The TOD Scam!

  • Posted by Simon Byrne
  • On June 1, 2016


Nowadays, it is common for a major venue or hotel to outsource audiovisual services for events within their building.

This is sensible. It reduces the logistics for the venue as less equipment is moving in and out of the hotel, and the hotel has control over the AV operation within their complex. It also creates another revenue stream for the venue whilst avoiding the headache and costs associated with running a substantial AV operation.

However, I’ve heard rumours that some AV companies are paying as much as 36% commission to hotels on both equipment and labour. Venues have become addicted to this easy cash and lost sight of looking after their client’s goals. Consequently, buried in page 12 of the contract (that no venue client reads), the venue along with the in-house av provider put in place increasingly substantial barriers for clients to bring in their favoured outside contractor.

These requirements are purportedly to protect the venue’s walls, chandeliers, carpet, infrastructure etc, as well as ensure occupational health and safety. There could be some truth to this, if the venues and in house providers applied themselves to ensuring that these conditions are met.

The reality is that in most cases, they fall well short.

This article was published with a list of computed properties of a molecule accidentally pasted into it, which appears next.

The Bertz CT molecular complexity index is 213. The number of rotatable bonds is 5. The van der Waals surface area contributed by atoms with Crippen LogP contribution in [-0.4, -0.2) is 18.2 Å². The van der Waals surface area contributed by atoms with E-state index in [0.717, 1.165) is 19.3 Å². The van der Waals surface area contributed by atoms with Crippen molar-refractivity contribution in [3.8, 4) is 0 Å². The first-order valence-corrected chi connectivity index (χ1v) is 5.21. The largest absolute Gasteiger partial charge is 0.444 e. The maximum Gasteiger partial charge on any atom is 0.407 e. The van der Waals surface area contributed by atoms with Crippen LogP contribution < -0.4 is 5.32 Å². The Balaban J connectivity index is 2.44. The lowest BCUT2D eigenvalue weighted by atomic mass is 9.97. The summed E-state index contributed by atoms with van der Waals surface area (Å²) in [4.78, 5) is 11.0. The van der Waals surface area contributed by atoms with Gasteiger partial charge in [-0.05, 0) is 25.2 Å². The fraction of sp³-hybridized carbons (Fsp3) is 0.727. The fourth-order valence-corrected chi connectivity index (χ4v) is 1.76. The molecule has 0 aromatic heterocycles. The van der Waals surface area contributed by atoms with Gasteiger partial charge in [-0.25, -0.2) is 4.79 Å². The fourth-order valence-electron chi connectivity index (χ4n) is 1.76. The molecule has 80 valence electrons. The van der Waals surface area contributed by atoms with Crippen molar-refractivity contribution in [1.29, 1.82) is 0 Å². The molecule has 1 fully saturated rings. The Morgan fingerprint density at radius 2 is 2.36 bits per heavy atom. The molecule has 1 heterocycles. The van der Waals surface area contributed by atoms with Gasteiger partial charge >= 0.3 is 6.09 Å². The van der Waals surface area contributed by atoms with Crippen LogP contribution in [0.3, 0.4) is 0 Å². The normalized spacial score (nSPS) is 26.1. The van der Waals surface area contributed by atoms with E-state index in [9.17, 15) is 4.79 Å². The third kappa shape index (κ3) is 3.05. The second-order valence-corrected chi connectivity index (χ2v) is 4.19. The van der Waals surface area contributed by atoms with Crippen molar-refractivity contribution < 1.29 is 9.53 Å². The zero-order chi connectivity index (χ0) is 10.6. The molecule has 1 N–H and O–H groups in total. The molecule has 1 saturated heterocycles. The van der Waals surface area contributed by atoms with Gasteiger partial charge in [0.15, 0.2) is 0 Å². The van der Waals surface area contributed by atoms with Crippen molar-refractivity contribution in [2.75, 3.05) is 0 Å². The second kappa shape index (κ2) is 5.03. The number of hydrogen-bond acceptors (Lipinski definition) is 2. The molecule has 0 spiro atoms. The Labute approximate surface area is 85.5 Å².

When I’ve got an outside crew working in a hotel, we are typically assigned a “Technician on Duty” for about $96 per hour cost to my client. They are always young, entry level guys and girls with limited experience. This is not a criticism of them, we all had to start somewhere.

But the reality is, they usually don’t have the experience or training to take a senior role in facilitating the event. Quite often, they aren’t even in the room when loading in as they have duties elsewhere in the hotel. That is, despite that the fact that my client is paying for their time. It is not uncommon for the TOD to not know how to operate the house lights, they are unable to confirm the safe working limits for the house rigging, don’t know where the circuit breakers are and have no authority or understanding of the venue’s fire exit policies. So what is the point of these people if they aren’t there, and when they are there, are of little use?

Then they like to charge for the entire time that you are in the hotel. So if you have a multi day event, suddenly the client is up for a Technician on Duty bill of many thousands for a person who adds no value to the event and usually isn’t even in the room. The highest I have seen is $7,600. That is, on top of the $100k my client paid for room rental.

Another frustration is the tendency to leave the in house AV equipment permanently installed in the ceiling. Other than looking ugly in a 5 star ballroom that clients have spent tens of thousands in hiring, it is often in the way of our production gear. So it has to be removed so as to allow our client’s event to go ahead.